In Edejer v. DHI Mortgage Co., the court held that the plaintiff's declaratory relief claim, relating to a foreclosure of her real property, failed because she sought to redress past wrongs rather than a declaration as to future rights. Edejer v. DHI Mortgage Co., No. C 09-1302 PJH, 2009 U.S. Dist. LEXIS 52900, *31 (N.D. Cal. June 12, 2009); see also Metcalf v. Drexel Lending Group, No. 08-CV-00731 W POR, 2008 U.S. Dist. LEXIS 87420, *15-16 (S.D. Cal. Oct. 29, 2008) (holding that because the foreclosure had already taken place, the claimed invasion of rights had already occurred, and accordingly the proper avenue for the plaintiff to seek redress was through a claim for money damages, not declaratory relief). In Edejer, the plaintiff alleged that a dispute existed between herself and the defendants as to their respective duties and obligations with regard to the loan foreclosure, including the ownership rights in the property and validity of the foreclosure proceedings. Edejer, 2009 U.S. Dist. LEXIS 52900, at *31. In dismissing the claim, the court held that the foreclosure sale had already taken place, and therefore the claimed invasion of rights had already occurred. Id. at *32. The court further held that "[t]o the extent this cause of action can be construed to seek to challenge the validity of the foreclosure sale on the basis that the loan documents or Deed of Trust are void or voidable, 'it is settled that an action to set aside a trustee's sale for irregularities in sale notice or procedure should be accompanied by an offer to pay the full amount of the debt for which the property was security.'" Id. (citing Arnolds Mgmt. Corp. v. Eischen 158 Cal. App. 3d 575, 578 (1984)). Thus, because the foreclosure sale had already taken place, and because the plaintiff did not allege that she was prepared to tender the loan proceeds, the court dismissed her claim for declaratory relief. Id. at *33.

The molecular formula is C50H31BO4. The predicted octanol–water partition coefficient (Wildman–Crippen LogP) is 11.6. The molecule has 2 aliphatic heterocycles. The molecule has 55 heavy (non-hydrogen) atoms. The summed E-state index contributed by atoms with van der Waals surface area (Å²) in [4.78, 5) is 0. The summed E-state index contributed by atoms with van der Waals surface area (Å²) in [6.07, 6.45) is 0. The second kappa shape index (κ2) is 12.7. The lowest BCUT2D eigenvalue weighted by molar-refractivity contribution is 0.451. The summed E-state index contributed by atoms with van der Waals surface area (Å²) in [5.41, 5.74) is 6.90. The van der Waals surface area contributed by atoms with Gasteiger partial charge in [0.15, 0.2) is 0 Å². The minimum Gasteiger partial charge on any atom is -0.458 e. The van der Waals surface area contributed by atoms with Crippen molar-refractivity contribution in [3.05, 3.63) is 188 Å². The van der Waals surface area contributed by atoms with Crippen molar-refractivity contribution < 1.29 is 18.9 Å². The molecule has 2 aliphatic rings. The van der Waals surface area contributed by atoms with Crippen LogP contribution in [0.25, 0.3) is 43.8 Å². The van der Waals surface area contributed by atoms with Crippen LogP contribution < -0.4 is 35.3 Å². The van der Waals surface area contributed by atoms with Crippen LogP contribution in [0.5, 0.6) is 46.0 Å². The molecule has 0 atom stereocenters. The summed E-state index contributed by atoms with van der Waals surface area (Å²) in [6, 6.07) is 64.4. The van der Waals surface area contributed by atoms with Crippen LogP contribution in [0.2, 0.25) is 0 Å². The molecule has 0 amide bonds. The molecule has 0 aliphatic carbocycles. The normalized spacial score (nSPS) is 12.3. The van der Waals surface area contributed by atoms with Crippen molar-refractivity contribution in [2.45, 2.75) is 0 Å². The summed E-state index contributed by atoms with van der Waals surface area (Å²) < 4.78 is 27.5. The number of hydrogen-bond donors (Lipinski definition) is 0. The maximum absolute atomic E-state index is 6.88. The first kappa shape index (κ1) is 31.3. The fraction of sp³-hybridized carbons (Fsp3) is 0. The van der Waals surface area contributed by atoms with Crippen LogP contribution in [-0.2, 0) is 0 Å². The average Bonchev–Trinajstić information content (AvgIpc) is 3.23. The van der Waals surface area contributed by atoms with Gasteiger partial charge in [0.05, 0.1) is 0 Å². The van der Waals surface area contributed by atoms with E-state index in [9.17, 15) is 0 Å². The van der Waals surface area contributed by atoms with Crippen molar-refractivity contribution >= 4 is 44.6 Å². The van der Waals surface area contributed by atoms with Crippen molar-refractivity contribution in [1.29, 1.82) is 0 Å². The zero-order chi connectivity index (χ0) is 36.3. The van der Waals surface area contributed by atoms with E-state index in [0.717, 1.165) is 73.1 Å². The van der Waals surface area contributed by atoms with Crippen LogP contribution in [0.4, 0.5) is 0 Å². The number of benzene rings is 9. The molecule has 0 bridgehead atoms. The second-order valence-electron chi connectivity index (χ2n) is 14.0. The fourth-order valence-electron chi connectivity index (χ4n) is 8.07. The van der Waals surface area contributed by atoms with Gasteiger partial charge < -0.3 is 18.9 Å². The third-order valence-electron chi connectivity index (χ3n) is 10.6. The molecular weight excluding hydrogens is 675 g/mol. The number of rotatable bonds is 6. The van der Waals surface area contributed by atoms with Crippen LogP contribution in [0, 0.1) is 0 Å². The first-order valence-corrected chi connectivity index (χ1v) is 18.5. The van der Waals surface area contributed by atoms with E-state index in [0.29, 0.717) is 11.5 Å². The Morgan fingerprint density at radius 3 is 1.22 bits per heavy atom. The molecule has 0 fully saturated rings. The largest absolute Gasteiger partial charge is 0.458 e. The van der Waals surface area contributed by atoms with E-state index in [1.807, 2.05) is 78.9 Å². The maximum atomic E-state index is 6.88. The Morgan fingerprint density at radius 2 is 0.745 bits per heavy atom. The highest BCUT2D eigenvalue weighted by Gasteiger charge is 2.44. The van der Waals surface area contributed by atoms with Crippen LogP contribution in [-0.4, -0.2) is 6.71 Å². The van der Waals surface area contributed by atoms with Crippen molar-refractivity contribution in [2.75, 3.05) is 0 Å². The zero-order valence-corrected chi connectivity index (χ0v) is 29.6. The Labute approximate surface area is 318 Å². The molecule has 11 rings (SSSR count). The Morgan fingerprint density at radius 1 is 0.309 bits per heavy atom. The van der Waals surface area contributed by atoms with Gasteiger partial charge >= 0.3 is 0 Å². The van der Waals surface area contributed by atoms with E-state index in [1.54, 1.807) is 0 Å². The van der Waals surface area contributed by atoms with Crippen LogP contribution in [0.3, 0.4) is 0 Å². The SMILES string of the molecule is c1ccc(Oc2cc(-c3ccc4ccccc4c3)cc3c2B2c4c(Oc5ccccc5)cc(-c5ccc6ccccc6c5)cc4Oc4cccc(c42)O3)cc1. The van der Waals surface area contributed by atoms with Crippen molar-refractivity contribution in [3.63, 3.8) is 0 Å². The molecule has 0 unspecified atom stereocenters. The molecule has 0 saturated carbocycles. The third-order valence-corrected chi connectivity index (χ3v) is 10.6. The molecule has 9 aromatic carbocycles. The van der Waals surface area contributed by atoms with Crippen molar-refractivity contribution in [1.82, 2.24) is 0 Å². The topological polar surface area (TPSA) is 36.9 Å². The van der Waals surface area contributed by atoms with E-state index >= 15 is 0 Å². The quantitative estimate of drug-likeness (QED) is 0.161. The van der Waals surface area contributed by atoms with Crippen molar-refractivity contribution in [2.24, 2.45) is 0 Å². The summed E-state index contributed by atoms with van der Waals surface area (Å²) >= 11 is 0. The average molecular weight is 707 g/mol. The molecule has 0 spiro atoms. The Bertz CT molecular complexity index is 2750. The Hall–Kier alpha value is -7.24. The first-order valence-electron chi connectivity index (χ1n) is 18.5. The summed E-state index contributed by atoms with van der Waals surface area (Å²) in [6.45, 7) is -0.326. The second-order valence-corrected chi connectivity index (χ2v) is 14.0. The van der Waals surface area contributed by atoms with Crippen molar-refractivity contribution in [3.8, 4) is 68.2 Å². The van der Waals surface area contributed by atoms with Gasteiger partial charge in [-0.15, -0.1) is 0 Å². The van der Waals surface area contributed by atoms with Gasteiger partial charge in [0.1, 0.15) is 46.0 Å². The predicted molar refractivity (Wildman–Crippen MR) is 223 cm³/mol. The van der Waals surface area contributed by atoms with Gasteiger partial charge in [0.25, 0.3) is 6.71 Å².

Similarly here, plaintiff alleges that an "actual controversy" exists between plaintiff and defendants concerning their respective rights, obligations and duties as to the Property, and asks the court to make a judicial determination of the parties' respective rights, including the ownership rights in the Property and validity of the foreclosure proceedings. (See Compl. at ¶¶ 25-28.) Plaintiff alleges that the trustee "could not have lawfully proceeded with the foreclosure sale," and accordingly seeks a declaration as to "who owns plaintiff's subject property." Id. Plaintiff attempts to clarify the alleged controversy in his opposition, arguing this claim seeks to determine "who has the superior right to possession of the subject property." (See Pl.'s Resp. to Def. Greenpoint's Motion to Dismiss at 6.) This query, however, does not change the nature of the alleged controversy. Furthermore, nowhere in the complaint does plaintiff allege he is prepared to tender the loan proceeds, which is "essential to an action to cancel a voidable sale under a deed of trust." See Karlsen v. American Sav. & Loan Assn., 15 Cal. App. 3d 112, 117 (1971). Because plaintiff seeks to redress past wrongs--the foreclosure sale having already taken place--and fails to allege he is prepared to tender the loan proceeds, plaintiff's first cause of action must be dismissed for failure to state a claim upon which relief can be granted.